I've had a few requests on this topic, so I thought I would give a simple example of how to write code against Solver Foundation's interior point solver. If you are new to Solver Foundation, be warned that this is something of an "advanced topic". The most complete, powerful Solver Foundation programming interface is Solver Foundation Services. The solverfoundation.com site has links to more information about the SFS, and I have worked through several samples on this blog: production planning, two-way data binding, traveling salesman, parameterized models, LINQ-to-SQL.

The InteriorPointSolver class is capable of solving linear, quadratic, and (in our upcoming 2.0 release) second order conic optimization problems. Let's take as an example the production planning problem I wrote about in a previous post.  It is a simple linear programming problem with two decisions (the production for each refinery) and three constraints (the demand for each refined product). In our SFS sample we simply declared the decisions, goals, and constraints and expressed them algebraically using the SolverContext and Model. The InteriorPointSolver class represents linear models in a slightly different way: using variables and rows. Variables are the analogue of SFS Decisions, whereas rows can represent either goals or constraints. Both variables and rows can have upper and/or lower bounds. In a linear model, both goals and constraints consist of linear combinations of variables, such as "3*x + 4*y + 5*z". Whereas in the SFS we can express these terms very naturally, with the InteriorPointSolver, the terms are expressed one at a time by specifying the coefficient associated with each variable in the row. Here is the C# code:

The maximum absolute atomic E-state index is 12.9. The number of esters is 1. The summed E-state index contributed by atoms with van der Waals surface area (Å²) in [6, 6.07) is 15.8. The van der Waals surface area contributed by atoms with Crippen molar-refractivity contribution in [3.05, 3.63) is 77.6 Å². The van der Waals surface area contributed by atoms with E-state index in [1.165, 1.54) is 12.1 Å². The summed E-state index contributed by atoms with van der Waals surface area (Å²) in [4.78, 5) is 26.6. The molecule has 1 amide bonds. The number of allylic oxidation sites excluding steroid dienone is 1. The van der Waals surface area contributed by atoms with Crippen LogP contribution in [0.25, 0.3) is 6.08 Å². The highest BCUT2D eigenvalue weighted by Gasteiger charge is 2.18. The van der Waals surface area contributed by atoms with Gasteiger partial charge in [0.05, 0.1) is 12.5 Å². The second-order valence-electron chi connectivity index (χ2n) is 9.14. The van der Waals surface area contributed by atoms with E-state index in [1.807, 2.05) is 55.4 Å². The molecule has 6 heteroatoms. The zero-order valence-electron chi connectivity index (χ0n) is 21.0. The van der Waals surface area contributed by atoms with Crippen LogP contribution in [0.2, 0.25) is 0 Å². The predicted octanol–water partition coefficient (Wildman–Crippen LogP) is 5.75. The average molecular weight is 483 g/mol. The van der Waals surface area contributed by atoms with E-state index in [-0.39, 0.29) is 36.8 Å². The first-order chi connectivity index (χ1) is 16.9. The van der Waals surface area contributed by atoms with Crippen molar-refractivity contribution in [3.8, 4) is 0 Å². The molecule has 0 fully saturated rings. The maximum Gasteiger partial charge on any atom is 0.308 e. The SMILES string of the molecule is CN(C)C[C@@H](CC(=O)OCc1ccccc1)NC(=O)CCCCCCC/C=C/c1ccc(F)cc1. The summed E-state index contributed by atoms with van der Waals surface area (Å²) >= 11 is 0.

```  private static void PetrochemLinearModel() {
InteriorPointSolver solver = new InteriorPointSolver();
int sa, vz;
solver.SetBounds(sa, 0, 9000);
solver.SetBounds(vz, 0, 6000);

int goal;
solver.SetCoefficient(goal, sa, 20);
solver.SetCoefficient(goal, vz, 15);

int demand1, demand2, demand3;
solver.SetCoefficient(demand1, sa, 0.3);
solver.SetCoefficient(demand1, vz, 0.4);
solver.SetLowerBound(demand1, 1126);

solver.SetCoefficient(demand2, sa, 0.4);
solver.SetCoefficient(demand2, vz, 0.2);
solver.SetLowerBound(demand2, 1500);